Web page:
This is Nick, contemplating a goat with the most delightfully inscrutable expression.

Tewa, our newest member, originally from Ethiopia, feeding a goat.

Jack here, Alice and her little sister, Eden. Alice is one of the "big kids" now.

City kids, taking a relaxing sojourn on a swing together. These kids are so comfortable together.

Alice with a horse. What more can I say?

You may notice by now that I find it impossible to not try to kiss the various creatures. It's compulsive. I can't help myself.

Jack, Eden's best friend from earliest childhood, also contemplating a SASHA animal in the most beguiling fashion.

Alice again with a cow, ever mindful of avoiding the droolies.

Kids and horses. Pretty self-explanatory.

Sylvana loved the horses.

Justice feeding a goat.

One lucky chicken.

This is Levi in the cat house, which was a very popular destination point for our kids. I think those cats probably got a well-deserved nap when the children finally left.

We had a picnic, played duck, duck, omnivore on the grass outside the barn (Tewa learned this game with astonishing speed), and huddled together to decide which animals we would sponsor as a group. We decided on a goat and a turkey. The turkey was one who was in particularly poor shape. His bones, bent and painfully warped, struggled under the weight of his enormous chest, genetically engineered to grow to immense proportions to supply the boneless white meat of the sandwich and filet, slapped between two slices of bread and never thought of again. This turkey, and so many others like him, was simply not designed to live past a certain age, usually not past a few months. He was without a name; the children, after floating names like "Cool Dude' and so forth, came to the name Al, which was an abbreviation of Albus Avis, White Bird in Latin. Monte Jackson, the wonderful cofounder of SASHA Farm, was so happy that we'd adopted this bird. He told us that he was hoping that Al would make it through the winter.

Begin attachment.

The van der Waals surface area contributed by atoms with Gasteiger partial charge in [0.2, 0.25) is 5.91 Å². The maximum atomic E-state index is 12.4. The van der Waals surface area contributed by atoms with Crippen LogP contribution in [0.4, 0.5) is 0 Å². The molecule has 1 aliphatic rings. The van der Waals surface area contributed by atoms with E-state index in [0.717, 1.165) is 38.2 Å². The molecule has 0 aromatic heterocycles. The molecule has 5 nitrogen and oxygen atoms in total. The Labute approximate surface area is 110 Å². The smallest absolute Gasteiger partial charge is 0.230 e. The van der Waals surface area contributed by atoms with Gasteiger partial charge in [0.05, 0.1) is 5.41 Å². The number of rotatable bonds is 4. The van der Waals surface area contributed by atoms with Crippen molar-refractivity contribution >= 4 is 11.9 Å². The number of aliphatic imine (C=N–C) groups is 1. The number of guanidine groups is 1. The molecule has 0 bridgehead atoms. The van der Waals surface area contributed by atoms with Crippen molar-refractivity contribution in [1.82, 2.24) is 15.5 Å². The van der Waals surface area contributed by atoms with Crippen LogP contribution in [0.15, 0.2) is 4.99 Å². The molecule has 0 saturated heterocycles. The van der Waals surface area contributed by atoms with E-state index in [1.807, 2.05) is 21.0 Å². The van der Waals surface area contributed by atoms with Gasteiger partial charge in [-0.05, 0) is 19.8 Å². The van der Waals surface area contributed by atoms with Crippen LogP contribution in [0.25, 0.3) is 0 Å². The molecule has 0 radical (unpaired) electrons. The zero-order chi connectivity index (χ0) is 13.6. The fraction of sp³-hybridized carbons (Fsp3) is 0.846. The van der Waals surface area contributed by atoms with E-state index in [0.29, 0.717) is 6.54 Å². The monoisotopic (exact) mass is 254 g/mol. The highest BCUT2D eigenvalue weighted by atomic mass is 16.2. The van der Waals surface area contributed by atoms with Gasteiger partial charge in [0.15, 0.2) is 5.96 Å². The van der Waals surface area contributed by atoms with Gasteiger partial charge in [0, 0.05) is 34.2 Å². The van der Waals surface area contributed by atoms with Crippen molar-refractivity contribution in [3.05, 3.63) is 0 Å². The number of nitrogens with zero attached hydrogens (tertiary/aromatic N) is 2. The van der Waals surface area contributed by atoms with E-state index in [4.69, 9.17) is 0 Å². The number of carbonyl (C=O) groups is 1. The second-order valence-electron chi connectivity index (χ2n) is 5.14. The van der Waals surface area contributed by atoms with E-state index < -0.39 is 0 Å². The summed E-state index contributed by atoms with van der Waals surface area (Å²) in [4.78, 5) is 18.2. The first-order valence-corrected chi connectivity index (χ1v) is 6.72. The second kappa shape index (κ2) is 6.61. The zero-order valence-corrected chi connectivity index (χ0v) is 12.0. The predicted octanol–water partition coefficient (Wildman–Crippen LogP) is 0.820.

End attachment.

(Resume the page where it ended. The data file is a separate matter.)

Unfortunately, we received news last week that Al died. I haven't told my son yet. Our sponsorship money will go towards another SASHA turkey. It is very bittersweet, of course, the little bit of sweetness present because we know that Al got to live out the last of his days at a sanctuary, that he felt human kindness, human tenderness. You see the worst and the best of humanity in stark relief when you are at an animal sanctuary. I am so grateful that our city kids could see this with their own eyes, helping them to develop into even more compassionate, engaged children as they grow up. These animals aren't just conceptual, suffering isn't just theoretical, and living compassionately isn't just an ideology: the animals are flesh-and-blood, suffering is real, and living compassionately is an active, dynamic and personal commitment.

And, of course, SASHA Farm, and the roosters crowing, and the pigs begging for scratches and the goats waiting to be fed and all the magnificent muzzles designed for nuzzling will be around next year, for us city folks to get our country fix.

Shalom, everyone.

1 comment:

  1. Hi Marla. Since I'm in bed with a cold but unable to sleep, I'm catching up on your older posts. Children naturally love animals and are sometimes unable to even associate them with a piece of meat that someone might put on a plate. Still, many children grow up on farms surrounded by animals that will eventually end up on their plates. Amazingly this does not bother them. Young children accept what their parents tell them is right. That is how religious keep going.